Saquon Barkley stands as perhaps the lone reliable, healthy option for the New York Giants’ offense 10 games into the regular season.
But Barkley still feels the burn of a contract standoff in the offseason, when he grudgingly came to terms on a modified franchise tag contract at a rate of $10.1 million in salary plus nearly $1 million available in incentives.
On Sunday at the Washington Commanders, Barkley will make his second start alongside undrafted rookie quarterback Tommy DeVito and figures prominently in the gameplan. But he doesn’t have any preconceived notion about what being “old reliable” might mean to his bottom line come March and contract time.
“Loyalty means nothing,” he said. “Loyalty, that don’t mean nothing. No matter how loyal, no matter how committed you are, it’s a business at the end of the day. That is something that I have learned.”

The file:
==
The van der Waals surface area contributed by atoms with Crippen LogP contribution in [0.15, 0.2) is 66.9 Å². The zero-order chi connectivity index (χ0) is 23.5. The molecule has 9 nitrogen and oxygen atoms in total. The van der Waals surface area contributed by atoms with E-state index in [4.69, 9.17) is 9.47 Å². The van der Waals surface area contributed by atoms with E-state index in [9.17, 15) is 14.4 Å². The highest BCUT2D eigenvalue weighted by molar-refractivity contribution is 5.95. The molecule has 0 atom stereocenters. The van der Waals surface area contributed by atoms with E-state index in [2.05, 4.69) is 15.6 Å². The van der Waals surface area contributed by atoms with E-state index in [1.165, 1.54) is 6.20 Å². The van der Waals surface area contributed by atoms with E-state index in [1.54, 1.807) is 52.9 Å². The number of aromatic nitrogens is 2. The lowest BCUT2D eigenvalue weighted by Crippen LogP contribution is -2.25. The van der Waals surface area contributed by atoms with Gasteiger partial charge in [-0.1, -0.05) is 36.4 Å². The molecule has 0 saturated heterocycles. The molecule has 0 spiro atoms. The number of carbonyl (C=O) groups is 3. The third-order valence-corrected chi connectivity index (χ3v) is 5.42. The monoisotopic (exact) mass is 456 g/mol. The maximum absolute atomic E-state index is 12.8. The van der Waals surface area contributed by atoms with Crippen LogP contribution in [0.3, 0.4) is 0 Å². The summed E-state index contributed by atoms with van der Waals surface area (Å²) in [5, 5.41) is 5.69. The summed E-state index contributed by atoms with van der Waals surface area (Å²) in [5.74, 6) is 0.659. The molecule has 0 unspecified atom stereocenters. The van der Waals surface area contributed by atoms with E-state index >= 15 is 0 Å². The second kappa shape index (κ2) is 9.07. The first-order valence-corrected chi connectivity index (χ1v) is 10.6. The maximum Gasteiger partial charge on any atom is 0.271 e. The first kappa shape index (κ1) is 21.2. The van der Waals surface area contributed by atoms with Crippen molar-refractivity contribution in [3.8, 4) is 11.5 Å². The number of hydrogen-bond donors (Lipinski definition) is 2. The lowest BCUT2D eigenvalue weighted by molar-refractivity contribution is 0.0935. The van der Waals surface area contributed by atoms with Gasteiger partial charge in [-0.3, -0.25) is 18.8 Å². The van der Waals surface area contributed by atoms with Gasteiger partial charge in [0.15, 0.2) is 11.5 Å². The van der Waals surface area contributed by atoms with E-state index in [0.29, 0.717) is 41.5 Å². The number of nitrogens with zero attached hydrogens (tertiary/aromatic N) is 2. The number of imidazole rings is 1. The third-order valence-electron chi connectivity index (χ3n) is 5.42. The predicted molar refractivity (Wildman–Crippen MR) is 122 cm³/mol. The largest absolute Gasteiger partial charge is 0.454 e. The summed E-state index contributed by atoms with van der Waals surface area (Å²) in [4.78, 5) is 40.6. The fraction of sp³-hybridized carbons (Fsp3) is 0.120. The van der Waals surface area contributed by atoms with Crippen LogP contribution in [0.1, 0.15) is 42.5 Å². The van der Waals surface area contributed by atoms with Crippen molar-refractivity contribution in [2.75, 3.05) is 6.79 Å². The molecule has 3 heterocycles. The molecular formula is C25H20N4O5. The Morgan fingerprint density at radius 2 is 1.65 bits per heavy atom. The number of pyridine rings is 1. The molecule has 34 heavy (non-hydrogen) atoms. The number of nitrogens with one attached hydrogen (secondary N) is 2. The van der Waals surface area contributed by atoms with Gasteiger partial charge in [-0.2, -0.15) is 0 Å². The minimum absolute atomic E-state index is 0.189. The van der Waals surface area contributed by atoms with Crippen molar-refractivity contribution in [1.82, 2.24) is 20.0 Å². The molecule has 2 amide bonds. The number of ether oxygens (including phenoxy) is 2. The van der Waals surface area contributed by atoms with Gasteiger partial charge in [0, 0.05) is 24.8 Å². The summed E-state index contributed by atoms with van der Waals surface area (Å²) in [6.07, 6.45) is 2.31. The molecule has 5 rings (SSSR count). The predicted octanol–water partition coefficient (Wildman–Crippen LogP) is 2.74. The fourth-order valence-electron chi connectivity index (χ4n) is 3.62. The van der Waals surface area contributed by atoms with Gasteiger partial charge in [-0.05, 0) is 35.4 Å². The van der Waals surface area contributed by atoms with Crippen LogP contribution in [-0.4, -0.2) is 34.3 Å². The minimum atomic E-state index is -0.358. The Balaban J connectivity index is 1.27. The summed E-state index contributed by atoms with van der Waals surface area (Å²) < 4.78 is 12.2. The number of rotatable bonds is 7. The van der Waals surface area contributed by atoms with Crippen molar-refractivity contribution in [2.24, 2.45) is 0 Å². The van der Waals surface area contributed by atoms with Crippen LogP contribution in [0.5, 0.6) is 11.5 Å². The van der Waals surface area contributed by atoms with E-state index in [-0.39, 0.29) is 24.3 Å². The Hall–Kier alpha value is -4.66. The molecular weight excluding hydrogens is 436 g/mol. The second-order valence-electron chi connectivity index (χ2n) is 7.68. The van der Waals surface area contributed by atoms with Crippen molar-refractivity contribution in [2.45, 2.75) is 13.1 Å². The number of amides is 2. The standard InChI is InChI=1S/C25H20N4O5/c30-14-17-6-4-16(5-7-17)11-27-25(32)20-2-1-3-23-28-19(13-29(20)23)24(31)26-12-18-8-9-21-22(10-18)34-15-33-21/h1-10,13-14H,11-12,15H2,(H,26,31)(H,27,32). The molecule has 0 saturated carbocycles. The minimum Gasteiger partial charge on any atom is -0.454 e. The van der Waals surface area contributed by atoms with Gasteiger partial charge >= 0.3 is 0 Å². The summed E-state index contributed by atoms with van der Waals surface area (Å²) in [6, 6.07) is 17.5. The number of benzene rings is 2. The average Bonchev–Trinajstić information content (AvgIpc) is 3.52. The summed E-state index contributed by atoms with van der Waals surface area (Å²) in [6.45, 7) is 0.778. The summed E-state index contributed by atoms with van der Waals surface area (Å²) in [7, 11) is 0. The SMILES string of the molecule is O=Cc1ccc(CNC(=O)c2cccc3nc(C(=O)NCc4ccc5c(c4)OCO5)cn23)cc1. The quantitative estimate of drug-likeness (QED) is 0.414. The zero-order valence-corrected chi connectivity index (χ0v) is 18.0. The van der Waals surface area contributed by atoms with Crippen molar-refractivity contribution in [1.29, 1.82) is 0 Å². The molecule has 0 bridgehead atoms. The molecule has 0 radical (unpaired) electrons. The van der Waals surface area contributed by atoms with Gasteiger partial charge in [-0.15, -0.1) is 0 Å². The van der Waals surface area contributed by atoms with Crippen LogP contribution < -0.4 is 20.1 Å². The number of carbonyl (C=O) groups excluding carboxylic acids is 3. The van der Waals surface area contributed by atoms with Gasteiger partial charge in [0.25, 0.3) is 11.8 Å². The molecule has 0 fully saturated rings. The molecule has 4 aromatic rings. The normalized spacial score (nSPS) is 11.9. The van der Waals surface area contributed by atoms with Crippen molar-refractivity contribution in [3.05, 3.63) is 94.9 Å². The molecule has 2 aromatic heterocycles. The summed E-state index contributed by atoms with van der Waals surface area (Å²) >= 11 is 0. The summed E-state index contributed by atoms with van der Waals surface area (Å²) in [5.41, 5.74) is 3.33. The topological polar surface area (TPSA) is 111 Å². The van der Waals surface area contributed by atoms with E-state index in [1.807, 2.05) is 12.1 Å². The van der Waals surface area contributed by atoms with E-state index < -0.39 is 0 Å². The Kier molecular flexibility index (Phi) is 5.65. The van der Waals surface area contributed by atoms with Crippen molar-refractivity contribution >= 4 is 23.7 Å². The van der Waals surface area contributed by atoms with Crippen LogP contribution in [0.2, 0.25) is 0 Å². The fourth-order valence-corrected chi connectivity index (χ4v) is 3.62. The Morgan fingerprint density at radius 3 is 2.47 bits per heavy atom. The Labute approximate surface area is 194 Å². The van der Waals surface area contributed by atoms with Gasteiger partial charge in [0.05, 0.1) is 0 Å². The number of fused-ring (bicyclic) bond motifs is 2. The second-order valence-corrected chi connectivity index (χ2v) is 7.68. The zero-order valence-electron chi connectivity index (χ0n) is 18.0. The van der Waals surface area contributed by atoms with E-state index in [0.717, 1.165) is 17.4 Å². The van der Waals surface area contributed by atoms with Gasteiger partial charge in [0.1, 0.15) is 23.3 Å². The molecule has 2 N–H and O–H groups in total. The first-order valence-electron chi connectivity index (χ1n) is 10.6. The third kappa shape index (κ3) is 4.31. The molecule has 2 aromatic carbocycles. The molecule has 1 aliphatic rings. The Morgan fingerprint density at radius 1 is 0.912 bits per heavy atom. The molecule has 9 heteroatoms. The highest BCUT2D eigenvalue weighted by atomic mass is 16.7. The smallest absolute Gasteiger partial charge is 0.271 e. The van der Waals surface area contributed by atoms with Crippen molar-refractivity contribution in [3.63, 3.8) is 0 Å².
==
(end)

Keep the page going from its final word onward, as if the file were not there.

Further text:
Barkley leads the Giants with 586 rushing yards. New York has eight offensive touchdowns and ranked last in total offense.
At 26, he’s nearly out of what NFL evaluators consider prime production years for a running back.
Barkley was asked Thursday if he has contemplated that taking on a heavy workload for the rest of an otherwise lost season — in terms of contending and returning to the playoffs — could actually hurt his pocketbook because of the wear and tear on his body.
“Yeah, it’s really crazy when you break it down like that. It’s just the way the business is,” Barkley said. “When you’re a premier back in this league — not to talk about myself — they feed you the ball because it helps you and gives you an opportunity to win games more times than not. And then when it comes to contract or a certain time and you’re a running back, you having so much miles on you, it’s a crazy concept.
“I try my best not to think about that or I would go insane. I just try to keep focus on the love of the game, take care of my body and whenever the opportunity comes to talk contract again — whether it’s with the Giants or another team — hopefully I’m able to pull the film or pull up numbers to be able to get a contract that is the best for me and my family.”